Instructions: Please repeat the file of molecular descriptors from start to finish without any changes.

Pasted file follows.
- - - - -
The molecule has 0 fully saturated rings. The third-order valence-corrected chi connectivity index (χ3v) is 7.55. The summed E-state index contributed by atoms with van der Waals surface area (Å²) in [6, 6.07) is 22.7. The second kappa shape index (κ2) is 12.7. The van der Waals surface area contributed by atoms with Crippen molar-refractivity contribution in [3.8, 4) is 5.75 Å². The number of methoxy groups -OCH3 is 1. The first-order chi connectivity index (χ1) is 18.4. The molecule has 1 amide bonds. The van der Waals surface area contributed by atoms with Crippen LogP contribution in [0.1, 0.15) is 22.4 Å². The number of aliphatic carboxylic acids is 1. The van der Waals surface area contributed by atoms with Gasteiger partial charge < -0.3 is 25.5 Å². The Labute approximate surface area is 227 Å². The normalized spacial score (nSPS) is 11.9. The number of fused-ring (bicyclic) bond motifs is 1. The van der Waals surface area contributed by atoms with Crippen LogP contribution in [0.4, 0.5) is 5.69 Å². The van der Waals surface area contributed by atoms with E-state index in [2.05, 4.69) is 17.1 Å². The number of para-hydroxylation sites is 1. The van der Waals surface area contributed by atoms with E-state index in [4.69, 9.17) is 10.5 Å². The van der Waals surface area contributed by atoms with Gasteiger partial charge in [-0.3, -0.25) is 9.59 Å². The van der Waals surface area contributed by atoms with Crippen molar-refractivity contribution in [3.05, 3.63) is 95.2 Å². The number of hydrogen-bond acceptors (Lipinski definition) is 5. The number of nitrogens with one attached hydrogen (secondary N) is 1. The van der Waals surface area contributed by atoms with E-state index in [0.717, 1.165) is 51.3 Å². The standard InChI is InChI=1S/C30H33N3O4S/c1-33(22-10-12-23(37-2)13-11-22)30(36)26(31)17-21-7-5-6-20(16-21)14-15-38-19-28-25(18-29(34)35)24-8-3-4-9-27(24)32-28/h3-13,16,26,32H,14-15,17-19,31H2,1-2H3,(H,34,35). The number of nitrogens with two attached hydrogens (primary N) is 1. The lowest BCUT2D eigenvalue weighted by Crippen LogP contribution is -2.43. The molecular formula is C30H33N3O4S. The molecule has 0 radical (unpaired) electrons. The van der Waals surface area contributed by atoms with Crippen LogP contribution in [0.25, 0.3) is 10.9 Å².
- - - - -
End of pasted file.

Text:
The molecule has 0 fully saturated rings. The third-order valence-corrected chi connectivity index (χ3v) is 7.55. The summed E-state index contributed by atoms with van der Waals surface area (Å²) in [6, 6.07) is 22.7. The second kappa shape index (κ2) is 12.7. The van der Waals surface area contributed by atoms with Crippen molar-refractivity contribution in [3.8, 4) is 5.75 Å². The number of methoxy groups -OCH3 is 1. The first-order chi connectivity index (χ1) is 18.4. The molecule has 1 amide bonds. The van der Waals surface area contributed by atoms with Crippen LogP contribution in [0.1, 0.15) is 22.4 Å². The number of aliphatic carboxylic acids is 1. The van der Waals surface area contributed by atoms with Gasteiger partial charge < -0.3 is 25.5 Å². The Labute approximate surface area is 227 Å². The normalized spacial score (nSPS) is 11.9. The number of fused-ring (bicyclic) bond motifs is 1. The van der Waals surface area contributed by atoms with Crippen LogP contribution in [0.4, 0.5) is 5.69 Å². The van der Waals surface area contributed by atoms with E-state index in [2.05, 4.69) is 17.1 Å². The number of para-hydroxylation sites is 1. The van der Waals surface area contributed by atoms with E-state index in [4.69, 9.17) is 10.5 Å². The van der Waals surface area contributed by atoms with Gasteiger partial charge in [-0.3, -0.25) is 9.59 Å². The van der Waals surface area contributed by atoms with Crippen molar-refractivity contribution in [3.05, 3.63) is 95.2 Å². The number of hydrogen-bond acceptors (Lipinski definition) is 5. The number of nitrogens with one attached hydrogen (secondary N) is 1. The van der Waals surface area contributed by atoms with E-state index in [0.717, 1.165) is 51.3 Å². The standard InChI is InChI=1S/C30H33N3O4S/c1-33(22-10-12-23(37-2)13-11-22)30(36)26(31)17-21-7-5-6-20(16-21)14-15-38-19-28-25(18-29(34)35)24-8-3-4-9-27(24)32-28/h3-13,16,26,32H,14-15,17-19,31H2,1-2H3,(H,34,35). The number of nitrogens with two attached hydrogens (primary N) is 1. The lowest BCUT2D eigenvalue weighted by Crippen LogP contribution is -2.43. The molecular formula is C30H33N3O4S. The molecule has 0 radical (unpaired) electrons. The van der Waals surface area contributed by atoms with Crippen LogP contribution in [0.25, 0.3) is 10.9 Å².